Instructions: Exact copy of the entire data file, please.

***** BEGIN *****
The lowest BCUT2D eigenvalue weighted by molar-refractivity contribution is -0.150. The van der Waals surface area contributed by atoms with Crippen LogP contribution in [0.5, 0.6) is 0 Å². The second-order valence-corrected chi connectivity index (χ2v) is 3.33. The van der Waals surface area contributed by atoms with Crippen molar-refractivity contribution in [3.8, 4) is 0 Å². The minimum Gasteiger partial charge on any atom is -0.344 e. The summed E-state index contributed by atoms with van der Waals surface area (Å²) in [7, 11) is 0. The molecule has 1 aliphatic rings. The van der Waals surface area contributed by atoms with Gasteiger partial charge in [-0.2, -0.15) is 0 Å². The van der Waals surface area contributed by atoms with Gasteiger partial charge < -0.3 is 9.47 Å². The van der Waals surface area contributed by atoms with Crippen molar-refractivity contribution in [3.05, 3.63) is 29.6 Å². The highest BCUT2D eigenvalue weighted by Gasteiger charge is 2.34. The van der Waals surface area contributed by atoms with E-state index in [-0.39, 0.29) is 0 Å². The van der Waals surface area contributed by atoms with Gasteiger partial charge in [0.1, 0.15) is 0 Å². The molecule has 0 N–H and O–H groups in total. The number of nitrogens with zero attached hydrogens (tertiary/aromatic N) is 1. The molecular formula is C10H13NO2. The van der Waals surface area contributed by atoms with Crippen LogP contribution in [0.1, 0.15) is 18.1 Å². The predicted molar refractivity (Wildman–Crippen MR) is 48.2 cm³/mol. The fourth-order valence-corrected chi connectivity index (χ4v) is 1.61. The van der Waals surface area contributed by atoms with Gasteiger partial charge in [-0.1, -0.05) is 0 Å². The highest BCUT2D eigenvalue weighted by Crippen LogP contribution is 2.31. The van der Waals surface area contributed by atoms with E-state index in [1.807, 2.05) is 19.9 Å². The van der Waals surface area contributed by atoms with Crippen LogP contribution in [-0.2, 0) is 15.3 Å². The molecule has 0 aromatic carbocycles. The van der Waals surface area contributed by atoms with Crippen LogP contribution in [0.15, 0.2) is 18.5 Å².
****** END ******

The lowest BCUT2D eigenvalue weighted by molar-refractivity contribution is -0.150. The van der Waals surface area contributed by atoms with Crippen LogP contribution in [0.5, 0.6) is 0 Å². The second-order valence-corrected chi connectivity index (χ2v) is 3.33. The van der Waals surface area contributed by atoms with Crippen molar-refractivity contribution in [3.8, 4) is 0 Å². The minimum Gasteiger partial charge on any atom is -0.344 e. The summed E-state index contributed by atoms with van der Waals surface area (Å²) in [7, 11) is 0. The molecule has 1 aliphatic rings. The van der Waals surface area contributed by atoms with Gasteiger partial charge in [-0.2, -0.15) is 0 Å². The van der Waals surface area contributed by atoms with Gasteiger partial charge < -0.3 is 9.47 Å². The van der Waals surface area contributed by atoms with Crippen molar-refractivity contribution in [3.05, 3.63) is 29.6 Å². The highest BCUT2D eigenvalue weighted by Gasteiger charge is 2.34. The van der Waals surface area contributed by atoms with E-state index in [-0.39, 0.29) is 0 Å². The van der Waals surface area contributed by atoms with Gasteiger partial charge in [0.1, 0.15) is 0 Å². The molecule has 0 N–H and O–H groups in total. The number of nitrogens with zero attached hydrogens (tertiary/aromatic N) is 1. The molecular formula is C10H13NO2. The van der Waals surface area contributed by atoms with Crippen LogP contribution in [0.1, 0.15) is 18.1 Å². The predicted molar refractivity (Wildman–Crippen MR) is 48.2 cm³/mol. The fourth-order valence-corrected chi connectivity index (χ4v) is 1.61. The van der Waals surface area contributed by atoms with Gasteiger partial charge in [-0.1, -0.05) is 0 Å². The highest BCUT2D eigenvalue weighted by Crippen LogP contribution is 2.31. The van der Waals surface area contributed by atoms with E-state index in [1.807, 2.05) is 19.9 Å². The van der Waals surface area contributed by atoms with Crippen LogP contribution in [-0.2, 0) is 15.3 Å². The molecule has 0 aromatic carbocycles. The van der Waals surface area contributed by atoms with Crippen LogP contribution in [0.15, 0.2) is 18.5 Å².